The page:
Continued problems from Chapter 1, continued review of probability distributions, and the start of queuing theory. For background, you can read a general description of Queuing theory. Coverage for this course will be confined to a few basic topics. The lecture will concentrate on probability exercises, then a derivation of M/M/1 queue statistics. The first homework has been assigned, please see the Homeworks page.

24 January

Quiz over some of the basic terminology; at least one question on using metrics. Beginning of solving problem from the textbook. Three problems to be solved in class are from the text (6th edition), R11, R12, and R13.

Suppose there is exactly one packet switch between a sending host and a receiving host. The transmission rates between the sending host and the switch and between the switch and the receiving host are R1 and R2 respectively. Assuming that the switch uses store-and-forward packet switching, what is the total end-to-end delay to send a packet of length L? (Ignore queuing, propagation delay, and processing delay.)
What advantage does a circuit-switched network have over a packet-switched network? What advantages does TDM have over FDM in a circuit switched network?
Suppose users share a 2 Mbps link. Also suppose each user transmits continuously at 1 Mbps when transmitting, but each user transmits only 20 percent of the time. (Read discussion of statistical multiplexing in the text.)
When circuit switching is used, how many users can be supported?
Suppose packet switching is used. Why will there effectively be no queuing delay if two or fewer users transmit at the same time?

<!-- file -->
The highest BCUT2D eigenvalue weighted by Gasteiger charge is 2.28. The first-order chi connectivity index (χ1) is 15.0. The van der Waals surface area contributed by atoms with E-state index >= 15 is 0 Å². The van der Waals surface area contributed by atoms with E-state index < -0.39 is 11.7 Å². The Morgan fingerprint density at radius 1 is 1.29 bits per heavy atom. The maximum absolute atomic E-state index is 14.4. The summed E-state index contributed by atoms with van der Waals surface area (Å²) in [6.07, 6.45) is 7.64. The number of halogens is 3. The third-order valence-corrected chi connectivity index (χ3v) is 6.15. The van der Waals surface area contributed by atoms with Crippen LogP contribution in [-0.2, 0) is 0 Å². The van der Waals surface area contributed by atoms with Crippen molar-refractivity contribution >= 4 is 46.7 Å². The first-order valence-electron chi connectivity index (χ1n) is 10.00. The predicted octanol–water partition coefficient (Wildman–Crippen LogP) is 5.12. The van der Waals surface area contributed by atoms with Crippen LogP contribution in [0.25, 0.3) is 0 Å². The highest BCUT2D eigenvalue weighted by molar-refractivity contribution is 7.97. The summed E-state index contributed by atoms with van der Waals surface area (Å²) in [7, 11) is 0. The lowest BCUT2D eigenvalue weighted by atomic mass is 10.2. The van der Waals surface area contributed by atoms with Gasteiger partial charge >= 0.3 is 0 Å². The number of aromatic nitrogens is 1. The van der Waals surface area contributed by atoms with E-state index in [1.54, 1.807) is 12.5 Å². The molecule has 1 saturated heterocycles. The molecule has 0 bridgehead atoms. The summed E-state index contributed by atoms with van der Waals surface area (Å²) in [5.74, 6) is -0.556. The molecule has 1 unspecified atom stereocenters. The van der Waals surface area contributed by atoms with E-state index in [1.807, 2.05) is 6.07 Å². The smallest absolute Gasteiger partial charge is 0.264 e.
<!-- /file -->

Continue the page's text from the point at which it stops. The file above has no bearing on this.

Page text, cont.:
What is the probability that a given user is transmitting?
Suppose there are three users. What's the probability that at any given time all three are transmitting simultaneously?

22 January

 hosts, end systems, network application programs, protocols, TCP, IP, TCP/IP, 
 communication links, physical media, link bandwidth, routers, IP protocol, route,
 path, packet switching, ISP (Internet Service Provider), access networks, RFC 
 (Internet standard), intranet, connection-oriented service, connectionless service,
 IETF, W3C, clients, servers, client/server model, reliable data transfer, flow control,
 congestion-control, UDP, circuit switching, virtual circuit, best effort, 
 FDM (frequency division multiplexing), TDM (time division multiplexing), silent periods,
 packets, switches, store-and-forward transmission, store-and-forward delay, 
 input buffer, output buffer, queuing delays, packet loss, statistical multiplexing, 
 message switching, header, propagation delay, datagram network, interface numbers, 
 state information, edge router, modem, POTS, DSL, ADSL, CPDP, guided media, unguided
 media, processing delay, transmission delay, end-to-end delay, packet drop, 
 protocol stack, n-PDU, service model, layered architecture, segmentation and assembly, 
 connection setup, protocol stack, application layer, transport layer, network layer,
 link layer, physical layer, backbone, link-layer switches, FTTH, Ethernet, WiFi, 
 IEEE 802.11, 3G, LTE, unshielded twisted pair (UTP), coaxial cable, terrestrial radio,
 LEO, geostationary satellites, forwarding table, PoP, multi-home, IXP, content 
 provider networks, throughput (instantaneous and average), bottleneck link, segment,
 frame, OSI model, encapsulation, payload, malware, botnet, virus, worm, DoS attack,
 DDoS, packet sniffer, IP spoofing.

Many of these terms from the book's first chapter can be found also, by some searching, on Wikipedia. After reading and studying the first chapter, you are expected to be able to explain generally where these terms fit into the overall picture of networks.

Lectures (last edited 2014-05-24 21:42:58 by localhost)